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Sakas who considered it as invincible. But the enigma we are faced with is that where did the Ayodhya of Bhagiratha disappear that we do not hear of it till the time of the Guptas? Had there been actually that Ayodhya, as claimed by Bhargava, why did Skanda Gupta Vikramaditya need to rename Saket or Sakapura, as we have already noted, as Ayodhya in the 5th century AD.? Be that as it may, whether the Ayodhya in question was founded by Bhagiratha or was given this name by Skand Gupta Vikramaditya, to all intents and purposes, it was posterior to the Ayodhin (Ayodhya in the Sapta Sindhu) and was stamped on the popular mind by the Ramayana of Valmiki, the oldest manuscript of which is dated as 1020 AD. i.e. about six centuries later than Skand Gupta Vikramaditya.

Even Varanasi the oldest living city not merely of India but of the world, is said146 to have been first occupied by late Vedic Aryans between 1400 and 1000 B.C. Likewise, the antiquity of Sonkh and Mathura, does not according to Dr. Haertel, go beyond 1000 B.C.147. Similarly, the foundation of Vaisali in the east may well be assigned to the Saka descendents of Narishyant who might have followed Trinvindu. Again, the fact that it was the capital of the Sakyas (Sakas), the tribe to which Lord Buddha belonged, till the time of Virudhaka or Vidudhaka of Kosala148, who massacred them and expelled the remnants to across the Himalayas, indeed lends strength to our conjecture.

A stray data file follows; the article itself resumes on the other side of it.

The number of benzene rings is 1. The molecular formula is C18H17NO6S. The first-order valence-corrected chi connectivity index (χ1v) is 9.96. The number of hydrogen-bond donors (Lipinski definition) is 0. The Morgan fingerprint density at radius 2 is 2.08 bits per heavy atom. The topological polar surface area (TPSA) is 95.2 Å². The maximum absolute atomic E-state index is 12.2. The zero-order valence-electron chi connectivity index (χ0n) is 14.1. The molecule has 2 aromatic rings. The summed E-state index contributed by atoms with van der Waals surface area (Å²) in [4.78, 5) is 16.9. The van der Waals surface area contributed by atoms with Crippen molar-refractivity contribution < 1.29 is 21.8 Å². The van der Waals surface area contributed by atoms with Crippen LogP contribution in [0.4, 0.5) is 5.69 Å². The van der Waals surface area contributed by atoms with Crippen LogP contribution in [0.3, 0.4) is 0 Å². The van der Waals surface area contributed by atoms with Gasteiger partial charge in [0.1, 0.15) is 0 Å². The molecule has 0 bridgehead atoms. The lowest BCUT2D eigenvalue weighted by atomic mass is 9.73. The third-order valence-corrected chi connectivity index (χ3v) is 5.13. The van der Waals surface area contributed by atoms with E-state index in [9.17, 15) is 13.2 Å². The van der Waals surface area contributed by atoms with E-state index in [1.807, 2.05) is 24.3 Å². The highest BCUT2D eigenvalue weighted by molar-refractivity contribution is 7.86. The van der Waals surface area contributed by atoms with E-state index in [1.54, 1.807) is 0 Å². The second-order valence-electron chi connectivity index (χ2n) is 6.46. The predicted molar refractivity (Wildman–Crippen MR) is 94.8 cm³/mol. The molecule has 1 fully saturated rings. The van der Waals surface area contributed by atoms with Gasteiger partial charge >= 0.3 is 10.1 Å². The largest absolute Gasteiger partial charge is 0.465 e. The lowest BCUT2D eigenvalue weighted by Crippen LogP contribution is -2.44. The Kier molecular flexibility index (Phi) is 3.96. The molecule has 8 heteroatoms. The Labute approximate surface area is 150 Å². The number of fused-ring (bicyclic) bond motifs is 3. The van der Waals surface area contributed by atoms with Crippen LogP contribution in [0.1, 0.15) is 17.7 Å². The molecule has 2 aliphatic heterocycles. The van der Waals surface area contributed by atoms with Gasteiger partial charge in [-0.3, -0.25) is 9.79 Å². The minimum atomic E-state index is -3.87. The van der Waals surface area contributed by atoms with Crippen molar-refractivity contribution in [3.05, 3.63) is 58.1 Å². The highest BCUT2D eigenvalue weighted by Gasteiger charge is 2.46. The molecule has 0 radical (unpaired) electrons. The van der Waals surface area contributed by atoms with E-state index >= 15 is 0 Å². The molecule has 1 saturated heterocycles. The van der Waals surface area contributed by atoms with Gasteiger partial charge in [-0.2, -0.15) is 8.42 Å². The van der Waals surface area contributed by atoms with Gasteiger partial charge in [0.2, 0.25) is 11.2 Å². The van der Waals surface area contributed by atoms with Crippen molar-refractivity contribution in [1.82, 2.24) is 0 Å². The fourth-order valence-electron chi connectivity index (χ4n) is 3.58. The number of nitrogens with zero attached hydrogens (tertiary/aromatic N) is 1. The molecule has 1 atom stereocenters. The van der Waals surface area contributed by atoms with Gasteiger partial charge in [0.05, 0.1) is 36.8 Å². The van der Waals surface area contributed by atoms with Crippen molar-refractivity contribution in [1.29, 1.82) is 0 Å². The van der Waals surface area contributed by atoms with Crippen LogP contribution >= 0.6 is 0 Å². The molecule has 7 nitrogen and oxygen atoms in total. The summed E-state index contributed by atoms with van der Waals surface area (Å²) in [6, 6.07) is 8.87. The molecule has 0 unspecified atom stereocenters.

However, experience shows, beyond doubt, that names of new cities and towns in freshly acquired lands are not coined indiscriminately. The names of previous ancestral habitations are generally carried there by the migrants and bestowed on the denovo founded settlements. It is common knowledge that majority of the names of the cities and states in Australia, Canada and the Americas are the old Asian European names which were planted by the immigrants from the latter continents to the "New World". Likewise, when the Iksvakus and the Sakas moved to eastern Uttar Pradesh and Bihar from the Sapta Sindhu at the time of or after Bhagiratha they assigned the names of their erstwhile ancestral cities, viz. Ayodhya, Vaisali and Kasi to their new settlement in the east.

When the Saka people moved still further in the far eastern countries, they founded a city named Vaisali149 in Burma, which became the capital of Arakan, ruled over by the Hindu dynasty of